Damon Runyon Researchers

Meet Our Scientists
Jens C. Schmidt, PhD

The telomerase enzyme adds repetitive DNA sequences to the ends of human chromosomes, assuring genome integrity and providing unlimited proliferative potential to continuously dividing cells. Importantly, 90% of all cancers require telomerase activity for their survival. Mutations that activate the expression of telomerase reverse transcriptase (TERT), the major protein subunit of telomerase, are the most frequent mutations in a number cancers and are strongly correlated with poor clinical outcomes for patients carrying them. Telomerase is therefore an attractive target to potentially treat a wide range of aggressive cancers. Dr. Schmidt has developed techniques to study telomerase trafficking in vivo, as well as single-molecule assays to analyze telomerase catalysis and its modulation in vitro. He is able to visualize enzymatic action of telomerase in real-time at nucleotide resolution. He aims to understand the enzymatic mechanism of telomerase catalysis to identify potential weaknesses that can be targeted to inhibit telomerase action in cancer cells.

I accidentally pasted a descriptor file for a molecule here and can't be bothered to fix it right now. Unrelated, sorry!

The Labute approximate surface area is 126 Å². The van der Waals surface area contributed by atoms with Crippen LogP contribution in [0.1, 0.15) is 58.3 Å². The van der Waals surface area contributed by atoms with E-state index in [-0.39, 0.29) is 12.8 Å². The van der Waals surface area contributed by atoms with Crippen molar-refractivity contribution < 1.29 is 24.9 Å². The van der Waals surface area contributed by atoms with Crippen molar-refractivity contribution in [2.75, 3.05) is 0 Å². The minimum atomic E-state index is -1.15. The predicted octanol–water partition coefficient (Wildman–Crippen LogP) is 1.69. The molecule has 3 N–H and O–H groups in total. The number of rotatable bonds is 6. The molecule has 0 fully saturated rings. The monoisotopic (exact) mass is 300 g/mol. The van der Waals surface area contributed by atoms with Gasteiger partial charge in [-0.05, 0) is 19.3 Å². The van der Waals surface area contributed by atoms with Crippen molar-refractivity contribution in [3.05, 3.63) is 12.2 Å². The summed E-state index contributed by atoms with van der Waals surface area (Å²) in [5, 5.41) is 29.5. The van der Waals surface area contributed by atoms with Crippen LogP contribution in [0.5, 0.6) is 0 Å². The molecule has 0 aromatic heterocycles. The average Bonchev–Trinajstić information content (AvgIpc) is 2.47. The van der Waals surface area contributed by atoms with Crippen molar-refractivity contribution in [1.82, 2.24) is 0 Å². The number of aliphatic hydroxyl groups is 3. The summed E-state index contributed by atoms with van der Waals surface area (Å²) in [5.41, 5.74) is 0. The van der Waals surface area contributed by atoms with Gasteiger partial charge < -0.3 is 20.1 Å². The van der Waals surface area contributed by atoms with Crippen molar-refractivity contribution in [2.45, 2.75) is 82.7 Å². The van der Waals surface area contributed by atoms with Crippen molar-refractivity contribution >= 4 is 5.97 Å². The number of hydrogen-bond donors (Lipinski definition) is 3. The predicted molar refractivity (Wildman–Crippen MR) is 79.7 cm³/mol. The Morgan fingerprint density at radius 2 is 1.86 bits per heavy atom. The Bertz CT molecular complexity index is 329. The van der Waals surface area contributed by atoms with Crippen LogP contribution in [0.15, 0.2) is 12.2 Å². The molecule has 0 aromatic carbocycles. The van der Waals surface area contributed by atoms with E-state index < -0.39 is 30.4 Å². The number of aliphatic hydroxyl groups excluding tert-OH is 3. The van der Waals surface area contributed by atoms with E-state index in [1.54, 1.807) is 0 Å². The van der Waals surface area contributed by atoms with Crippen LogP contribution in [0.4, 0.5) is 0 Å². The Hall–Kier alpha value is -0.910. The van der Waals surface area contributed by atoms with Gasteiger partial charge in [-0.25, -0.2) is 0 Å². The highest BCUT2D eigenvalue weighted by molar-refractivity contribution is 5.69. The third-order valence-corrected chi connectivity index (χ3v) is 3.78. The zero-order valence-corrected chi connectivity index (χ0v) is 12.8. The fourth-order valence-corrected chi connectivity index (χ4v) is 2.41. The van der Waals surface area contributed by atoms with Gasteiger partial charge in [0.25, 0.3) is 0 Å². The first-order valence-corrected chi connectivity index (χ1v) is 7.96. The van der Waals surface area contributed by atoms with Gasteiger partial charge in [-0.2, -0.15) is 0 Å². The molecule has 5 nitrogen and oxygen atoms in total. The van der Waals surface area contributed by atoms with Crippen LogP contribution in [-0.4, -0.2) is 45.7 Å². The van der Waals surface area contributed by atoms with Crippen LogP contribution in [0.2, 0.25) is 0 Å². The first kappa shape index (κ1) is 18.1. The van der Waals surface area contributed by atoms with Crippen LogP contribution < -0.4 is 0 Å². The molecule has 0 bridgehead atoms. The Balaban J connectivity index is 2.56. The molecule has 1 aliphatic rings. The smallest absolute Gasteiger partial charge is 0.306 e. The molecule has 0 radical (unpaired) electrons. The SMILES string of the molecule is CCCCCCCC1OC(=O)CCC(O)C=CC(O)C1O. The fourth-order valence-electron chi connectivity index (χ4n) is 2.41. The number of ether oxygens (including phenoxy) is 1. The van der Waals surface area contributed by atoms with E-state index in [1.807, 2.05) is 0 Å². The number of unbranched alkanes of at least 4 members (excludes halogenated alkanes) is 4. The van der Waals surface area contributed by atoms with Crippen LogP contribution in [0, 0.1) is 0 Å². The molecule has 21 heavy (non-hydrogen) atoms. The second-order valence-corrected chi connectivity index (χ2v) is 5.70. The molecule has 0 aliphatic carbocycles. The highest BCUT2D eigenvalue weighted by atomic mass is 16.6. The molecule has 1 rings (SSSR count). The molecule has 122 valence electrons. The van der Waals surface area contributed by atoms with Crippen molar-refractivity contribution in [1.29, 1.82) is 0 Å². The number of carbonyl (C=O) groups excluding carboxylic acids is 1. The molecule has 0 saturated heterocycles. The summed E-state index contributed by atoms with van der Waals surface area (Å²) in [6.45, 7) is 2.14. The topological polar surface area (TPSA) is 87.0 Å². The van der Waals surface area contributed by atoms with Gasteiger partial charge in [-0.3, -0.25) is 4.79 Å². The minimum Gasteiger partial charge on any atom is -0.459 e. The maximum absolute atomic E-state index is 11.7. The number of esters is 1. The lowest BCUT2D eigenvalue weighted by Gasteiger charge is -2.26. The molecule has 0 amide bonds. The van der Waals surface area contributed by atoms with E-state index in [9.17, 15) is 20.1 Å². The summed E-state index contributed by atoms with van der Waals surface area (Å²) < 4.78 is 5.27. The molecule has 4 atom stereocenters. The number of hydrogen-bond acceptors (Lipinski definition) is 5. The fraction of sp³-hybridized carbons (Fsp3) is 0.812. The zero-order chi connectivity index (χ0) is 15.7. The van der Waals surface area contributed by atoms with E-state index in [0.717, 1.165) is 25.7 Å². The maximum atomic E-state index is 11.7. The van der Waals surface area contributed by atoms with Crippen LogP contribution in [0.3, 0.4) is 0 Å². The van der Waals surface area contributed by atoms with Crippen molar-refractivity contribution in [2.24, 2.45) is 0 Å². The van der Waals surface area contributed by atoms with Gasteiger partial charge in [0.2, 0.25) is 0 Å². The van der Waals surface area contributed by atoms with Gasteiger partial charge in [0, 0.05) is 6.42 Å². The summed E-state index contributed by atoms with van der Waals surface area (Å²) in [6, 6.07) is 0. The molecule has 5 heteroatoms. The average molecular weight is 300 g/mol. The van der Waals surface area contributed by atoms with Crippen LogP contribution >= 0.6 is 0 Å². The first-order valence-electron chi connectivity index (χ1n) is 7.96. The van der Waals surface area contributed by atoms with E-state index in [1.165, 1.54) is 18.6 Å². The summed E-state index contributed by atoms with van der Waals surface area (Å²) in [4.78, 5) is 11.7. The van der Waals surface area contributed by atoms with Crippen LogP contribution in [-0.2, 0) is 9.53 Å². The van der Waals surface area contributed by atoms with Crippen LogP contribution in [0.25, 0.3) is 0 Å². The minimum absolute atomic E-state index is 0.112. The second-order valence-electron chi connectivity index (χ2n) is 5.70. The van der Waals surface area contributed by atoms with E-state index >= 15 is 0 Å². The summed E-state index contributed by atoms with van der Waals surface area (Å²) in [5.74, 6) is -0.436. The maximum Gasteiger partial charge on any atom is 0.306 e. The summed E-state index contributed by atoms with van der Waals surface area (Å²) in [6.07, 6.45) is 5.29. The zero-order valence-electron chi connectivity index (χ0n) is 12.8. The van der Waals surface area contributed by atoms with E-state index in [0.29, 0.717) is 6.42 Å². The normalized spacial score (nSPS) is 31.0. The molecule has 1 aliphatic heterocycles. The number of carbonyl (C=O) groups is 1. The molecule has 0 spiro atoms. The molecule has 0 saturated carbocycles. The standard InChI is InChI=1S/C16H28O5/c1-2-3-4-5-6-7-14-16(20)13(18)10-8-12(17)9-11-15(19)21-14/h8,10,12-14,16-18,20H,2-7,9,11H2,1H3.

Project title: "Single-molecule analysis of telomerase recruitment to telomeres"
Institution: Michigan State University
Award Program: Dale Frey Scientist
Cancer Type: All Cancers
Research Area: Biochemistry